Training and Testing
Training and testing must comply with both federal and state laws and need to occur annually. Long-term care facilities are included in the National Preparedness Goal, which stresses whole community readiness for emergency events. The Homeland Security Exercise and Evaluation Program provides guidance for programs, including emergency preparedness exercises. They recommend establishing Training and Exercise Planning Workshops to engage elected and appointed officials in the emergency planning process to set appropriate priorities for each community.
The American Health Care Association created the Nursing Home Incident Command System (NCHICS) Guidebook, which can serve as a training and educational tool to better understand the organization and incident command process as it applies to each long-term care facility. The following criteria must be met for the exercise to be considered a formal drill:
- An overview of the scenario has been documented and communicated;
- The emergency preparedness plan has been activated;
- Evaluation has occurred for all areas/departments and participants;
- An after-action review/critique occurs; and
- Follow-up items/training/areas of improvement are identified, and documents and corrections are planned to close the gap.
Considerations for weather and time of year should occur when conducting trainings. Training should not be set during impending weather issues such as excessive heat, excessive cold, or the likelihood of storms. Long-term care facilities should engage community resources during exercises and drills to ensure smooth operations and continuity of care during an emergency.
Emergency Response to Long-Term Care Facilities
There are several things that first responders and emergency preparedness professionals can do to help the facilities within each community plan and prepare for emergencies. Suggestions include:
- Inviting and actively including facility leadership in community preparedness meetings;
- Collaborating with facilities on training and testing days;
- Offering to attend after-action reviews at the facility;
- Offering to review plans and assess areas of weakness;
- Asking for a tour of the facility to help identify areas of opportunity and to familiarize responders with the overall layout;
- Ensuring up-to-date plans are on file for each location with the local emergency management director; and
- Having local fire departments provide annual assistance to review fire and evacuation plans.
A review of all state websites produced a wealth of resources, including a checklist from Arizona that assists with surveying long-term care facilities. The document mentions that it is not comprehensive in developing the actual emergency plan but should be used more for researching long-term care facilities and ensuring they have adequate documentation to support emergency events.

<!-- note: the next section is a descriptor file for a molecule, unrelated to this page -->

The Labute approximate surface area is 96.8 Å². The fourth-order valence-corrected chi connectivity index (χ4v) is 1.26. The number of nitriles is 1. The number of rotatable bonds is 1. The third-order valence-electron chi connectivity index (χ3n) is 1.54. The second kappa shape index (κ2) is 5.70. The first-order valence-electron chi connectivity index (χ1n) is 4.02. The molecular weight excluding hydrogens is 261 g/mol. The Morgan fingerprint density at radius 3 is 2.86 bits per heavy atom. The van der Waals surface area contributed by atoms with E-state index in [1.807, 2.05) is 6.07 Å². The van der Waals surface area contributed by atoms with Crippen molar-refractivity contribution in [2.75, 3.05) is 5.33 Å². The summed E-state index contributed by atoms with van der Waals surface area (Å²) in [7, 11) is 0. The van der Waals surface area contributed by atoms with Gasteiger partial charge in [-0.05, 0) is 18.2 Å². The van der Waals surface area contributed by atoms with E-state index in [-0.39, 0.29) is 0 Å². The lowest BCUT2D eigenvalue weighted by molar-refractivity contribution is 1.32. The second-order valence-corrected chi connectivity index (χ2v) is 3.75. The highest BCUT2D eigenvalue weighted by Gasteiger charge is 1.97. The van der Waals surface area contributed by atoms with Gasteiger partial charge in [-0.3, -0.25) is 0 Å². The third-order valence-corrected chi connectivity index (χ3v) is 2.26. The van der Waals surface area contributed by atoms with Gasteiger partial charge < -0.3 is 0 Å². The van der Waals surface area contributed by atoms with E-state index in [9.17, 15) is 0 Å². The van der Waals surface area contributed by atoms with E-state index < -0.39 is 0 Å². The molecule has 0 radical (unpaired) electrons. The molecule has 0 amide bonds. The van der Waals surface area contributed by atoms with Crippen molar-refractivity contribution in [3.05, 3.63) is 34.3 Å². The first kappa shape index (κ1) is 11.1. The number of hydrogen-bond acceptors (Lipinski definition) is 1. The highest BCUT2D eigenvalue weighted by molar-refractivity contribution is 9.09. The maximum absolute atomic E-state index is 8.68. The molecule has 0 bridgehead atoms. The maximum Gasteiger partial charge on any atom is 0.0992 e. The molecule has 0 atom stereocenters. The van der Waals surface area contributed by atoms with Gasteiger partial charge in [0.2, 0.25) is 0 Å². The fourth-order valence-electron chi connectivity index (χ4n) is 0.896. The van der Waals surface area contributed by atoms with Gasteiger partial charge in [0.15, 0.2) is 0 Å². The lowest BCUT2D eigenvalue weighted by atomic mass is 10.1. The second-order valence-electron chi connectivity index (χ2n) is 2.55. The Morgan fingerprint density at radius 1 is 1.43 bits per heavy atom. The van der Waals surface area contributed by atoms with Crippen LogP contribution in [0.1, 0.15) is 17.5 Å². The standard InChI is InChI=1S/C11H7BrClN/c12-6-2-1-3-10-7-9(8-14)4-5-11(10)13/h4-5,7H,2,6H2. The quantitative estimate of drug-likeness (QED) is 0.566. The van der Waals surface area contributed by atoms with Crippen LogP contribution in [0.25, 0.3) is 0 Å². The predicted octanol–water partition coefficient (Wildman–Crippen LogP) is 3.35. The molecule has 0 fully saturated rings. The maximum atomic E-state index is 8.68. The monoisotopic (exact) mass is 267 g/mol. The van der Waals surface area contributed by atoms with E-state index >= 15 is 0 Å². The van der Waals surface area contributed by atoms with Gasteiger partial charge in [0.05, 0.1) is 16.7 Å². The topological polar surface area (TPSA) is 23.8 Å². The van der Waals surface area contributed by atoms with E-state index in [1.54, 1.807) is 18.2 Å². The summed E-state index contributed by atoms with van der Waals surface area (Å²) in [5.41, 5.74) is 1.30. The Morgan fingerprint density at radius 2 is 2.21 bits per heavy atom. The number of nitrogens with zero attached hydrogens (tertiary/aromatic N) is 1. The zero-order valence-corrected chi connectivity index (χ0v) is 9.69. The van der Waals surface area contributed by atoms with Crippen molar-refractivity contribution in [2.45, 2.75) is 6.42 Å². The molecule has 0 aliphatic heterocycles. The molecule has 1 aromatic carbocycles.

When responding to long-term care facilities during emergencies, consideration should be given to the unique challenges that the facilities face. Having a dedicated person to own the emergency plan, as well as having a plan in place to assist with multiple limited mobility patients and understanding the increased need to monitor older people for temperature-related events, is necessary.
CMS’s Quality, Safety, and Oversight group also publishes a Special Focus Facility list, summarizing facilities with a previous history of serious quality issues. If one of these facilities is within the local community, it is important to understand the deficiencies noted and be ready to accommodate the additional issues within that population in an emergency. It is strongly suggested that these entities are actively included in community emergency preparedness coalitions and training. Engaging high-risk populations empowers local communities to build strong emergency preparedness and response capabilities while minimizing the risk of preventable injuries, illnesses, and death.
Tanya M. Scherr
Tanya Scherr holds a Ph.D. in Public Policy and Administration with a Healthcare and Emergency Preparedness focus. She is an associate professor in Healthcare Administration for the University of Arizona – Global Campus and has over 28 years’ healthcare experience. Along with being a Certified Fraud Examiner since 2011, she is also a former firefighter-EMT, previously licensed in several states, as well as holding national certification. Dr. Scherr has held several executive and board of director positions for community non-profits that focus on women’s equality, domestic violence, and sexual assault.
Daniel Scherr holds a Ph.D. in Public Policy Administration with a terrorism, mediation, and peace focus. He is an assistant professor in Criminal Justice at the University of Tennessee Southern and program coordinator for the Cybersecurity Program. In addition, he is a Certified Fraud Examiner and Army veteran with two decades of experience in homeland security and operation.